V838 Mon: Radical spectral changes at the short wavelengths
V.P. Goranskij (SAI, Moscow Univ.) and E.A. Barsukova (Special
Astrophysical Observatory, Russia)
Published in Astronomer's Telegram No. 1821.
We continue multicolor photometric CCD UBVRI monitoring of
the peculiar red nova V838 Mon using CCD
photometer and SAO RAS 1-m reflector.
New observations were obtained in two nights in
October 2008. We noted strong changes in the U and B bands happened
between 2008 April and October. The star became invisible in U band
frames. In two nights we have accumulated 6000 s exposures to get
measurable image of the star. The accuracy we have got was 0.2 mag.
The accuracy of magnitudes in other filters was 0.02 mag. The current
magnitudes (U,B,V,Rc,Ic) comparing with the April 2008 data are
2008 Apr 10.75 UT (18.50,17.72,15.76,12.94,10.22);
2008 Oct 27.05 UT (20.75,18.48,15.79,12.90,10.17);
2008 Oct 28.03 UT (21.06,18.49,15.78,12.92,10.17).
In such a way the nova declined by 2.4 mag in the U band and by
0.76 mag in the B band. Changes in other filters are small.
To understand these changes, one should take into account that before
the explosion in 2002, V838 Mon was a system containing two B3V type
stars, and brighter companion exploded. The remnant of the explosion
was an expanding very cool star, a possible L type supergiant.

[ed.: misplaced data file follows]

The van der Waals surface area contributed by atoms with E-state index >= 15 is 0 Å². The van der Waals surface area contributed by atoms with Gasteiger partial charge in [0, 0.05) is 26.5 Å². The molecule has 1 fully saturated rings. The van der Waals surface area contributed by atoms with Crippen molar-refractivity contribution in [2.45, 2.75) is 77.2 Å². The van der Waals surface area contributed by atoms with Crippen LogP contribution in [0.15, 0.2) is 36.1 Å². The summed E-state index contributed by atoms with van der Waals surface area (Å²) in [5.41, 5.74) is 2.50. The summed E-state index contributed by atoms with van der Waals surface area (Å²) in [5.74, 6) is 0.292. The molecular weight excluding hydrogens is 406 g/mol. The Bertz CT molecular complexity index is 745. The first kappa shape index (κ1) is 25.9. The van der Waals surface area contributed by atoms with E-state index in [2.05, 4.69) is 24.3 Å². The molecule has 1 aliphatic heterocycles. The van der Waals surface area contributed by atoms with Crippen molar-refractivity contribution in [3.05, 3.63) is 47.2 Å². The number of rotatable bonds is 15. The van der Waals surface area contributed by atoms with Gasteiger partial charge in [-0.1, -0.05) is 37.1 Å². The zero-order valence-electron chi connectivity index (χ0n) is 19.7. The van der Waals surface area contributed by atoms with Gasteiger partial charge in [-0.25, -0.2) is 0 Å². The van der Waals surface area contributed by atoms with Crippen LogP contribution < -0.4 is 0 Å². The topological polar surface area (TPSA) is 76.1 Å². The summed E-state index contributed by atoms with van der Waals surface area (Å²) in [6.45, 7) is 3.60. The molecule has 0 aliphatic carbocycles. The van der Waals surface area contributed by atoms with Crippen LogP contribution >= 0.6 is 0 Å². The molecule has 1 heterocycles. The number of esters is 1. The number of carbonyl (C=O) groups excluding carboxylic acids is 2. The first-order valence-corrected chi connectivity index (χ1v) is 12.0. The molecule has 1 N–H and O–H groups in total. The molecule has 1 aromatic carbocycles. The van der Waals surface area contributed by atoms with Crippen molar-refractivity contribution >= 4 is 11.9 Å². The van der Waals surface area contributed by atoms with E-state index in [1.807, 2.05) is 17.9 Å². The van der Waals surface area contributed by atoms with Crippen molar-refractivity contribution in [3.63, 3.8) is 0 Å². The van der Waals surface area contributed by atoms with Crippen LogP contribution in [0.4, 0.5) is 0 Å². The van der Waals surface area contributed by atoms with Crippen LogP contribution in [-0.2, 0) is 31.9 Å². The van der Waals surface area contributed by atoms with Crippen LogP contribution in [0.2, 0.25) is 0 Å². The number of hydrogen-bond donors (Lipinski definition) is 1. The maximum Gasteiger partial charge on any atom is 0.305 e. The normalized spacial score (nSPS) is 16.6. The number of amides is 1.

The secondary B3V star remained in the spectrum of the system.
Since 2004 till 2006 the forbidden FeII emissions strengthened in
the short wavelength spectrum. This was possibly due to an approach
of the ejecta to B3V companion (ATEL #803). In Dec 2006,
B3V type star disappeared from the spectral energy distribution
(ATEL #964) and reappeared in 70 days
(Munari et al., 2007). At the same time, the emission line spectrum
remained very strong. In the season of 2007-2008, B3V companion
was captured by expanding remnant, but its variable radiation
leaked through the cloudy structure of the remnant's envelope.
This radiation of B star excited weak [FeII] lines.
The radius of cool star was estimated as 30.000 solar radii at the moment
of the capture
(Goranskij et al., 2008).
Evidently, the hot B3V companion has entered now in dense parts
of the cool star's envelope, and its radiation does not come out.
The engulf of the hot star assumed by Bond (ATEL #966) has happened
Additionally, the radiation of excited gas being strong in this
spectral range disappeared. So the contribution of the cool remnant
stays on dominanting. Our current photometry agrees with the Planck
energy distribution of a single body with the temperature of
This investigation is supported
by Russian Foundation for Basic Rrsearch Grant No.07-02-00630.
Fig. 1. V838 Mon in the U band frame with 6000 s accumulated
exposure (on the left). V band frame is on the right.
Fig. 1. Spectral energy distributions of V838 Mon before and
after the outburst. Five-digit numbers are Julian Dates - 2400000.
View of current
UBVRcRjIcIj light curves of V838 Mon. Java compatible brouser is
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